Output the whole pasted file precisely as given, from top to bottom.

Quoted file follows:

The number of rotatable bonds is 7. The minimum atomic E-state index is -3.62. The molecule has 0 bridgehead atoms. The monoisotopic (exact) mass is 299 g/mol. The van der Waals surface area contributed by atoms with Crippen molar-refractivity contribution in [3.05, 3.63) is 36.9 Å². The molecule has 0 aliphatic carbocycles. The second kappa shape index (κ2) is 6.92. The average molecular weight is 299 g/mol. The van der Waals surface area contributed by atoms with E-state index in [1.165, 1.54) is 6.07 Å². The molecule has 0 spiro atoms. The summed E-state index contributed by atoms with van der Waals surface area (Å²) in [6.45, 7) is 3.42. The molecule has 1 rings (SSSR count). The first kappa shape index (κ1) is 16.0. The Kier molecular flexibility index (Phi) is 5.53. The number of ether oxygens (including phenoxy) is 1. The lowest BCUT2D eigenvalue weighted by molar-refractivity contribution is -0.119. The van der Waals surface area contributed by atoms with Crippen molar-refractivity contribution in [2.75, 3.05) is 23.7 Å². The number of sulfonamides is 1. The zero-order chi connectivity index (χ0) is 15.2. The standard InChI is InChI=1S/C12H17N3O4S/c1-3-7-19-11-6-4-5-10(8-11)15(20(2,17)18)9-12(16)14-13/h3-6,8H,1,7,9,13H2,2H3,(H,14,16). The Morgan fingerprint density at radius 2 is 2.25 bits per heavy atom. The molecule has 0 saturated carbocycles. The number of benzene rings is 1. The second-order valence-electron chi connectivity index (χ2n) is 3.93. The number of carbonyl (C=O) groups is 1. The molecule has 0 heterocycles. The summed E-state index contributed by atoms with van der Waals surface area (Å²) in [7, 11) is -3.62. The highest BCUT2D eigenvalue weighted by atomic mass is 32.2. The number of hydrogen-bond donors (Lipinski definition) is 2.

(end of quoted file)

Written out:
The number of rotatable bonds is 7. The minimum atomic E-state index is -3.62. The molecule has 0 bridgehead atoms. The monoisotopic (exact) mass is 299 g/mol. The van der Waals surface area contributed by atoms with Crippen molar-refractivity contribution in [3.05, 3.63) is 36.9 Å². The molecule has 0 aliphatic carbocycles. The second kappa shape index (κ2) is 6.92. The average molecular weight is 299 g/mol. The van der Waals surface area contributed by atoms with E-state index in [1.165, 1.54) is 6.07 Å². The molecule has 0 spiro atoms. The summed E-state index contributed by atoms with van der Waals surface area (Å²) in [6.45, 7) is 3.42. The molecule has 1 rings (SSSR count). The first kappa shape index (κ1) is 16.0. The Kier molecular flexibility index (Phi) is 5.53. The number of ether oxygens (including phenoxy) is 1. The lowest BCUT2D eigenvalue weighted by molar-refractivity contribution is -0.119. The van der Waals surface area contributed by atoms with Crippen molar-refractivity contribution in [2.75, 3.05) is 23.7 Å². The number of sulfonamides is 1. The zero-order chi connectivity index (χ0) is 15.2. The standard InChI is InChI=1S/C12H17N3O4S/c1-3-7-19-11-6-4-5-10(8-11)15(20(2,17)18)9-12(16)14-13/h3-6,8H,1,7,9,13H2,2H3,(H,14,16). The Morgan fingerprint density at radius 2 is 2.25 bits per heavy atom. The molecule has 0 saturated carbocycles. The number of benzene rings is 1. The second-order valence-electron chi connectivity index (χ2n) is 3.93. The number of carbonyl (C=O) groups is 1. The molecule has 0 heterocycles. The summed E-state index contributed by atoms with van der Waals surface area (Å²) in [7, 11) is -3.62. The highest BCUT2D eigenvalue weighted by atomic mass is 32.2. The number of hydrogen-bond donors (Lipinski definition) is 2.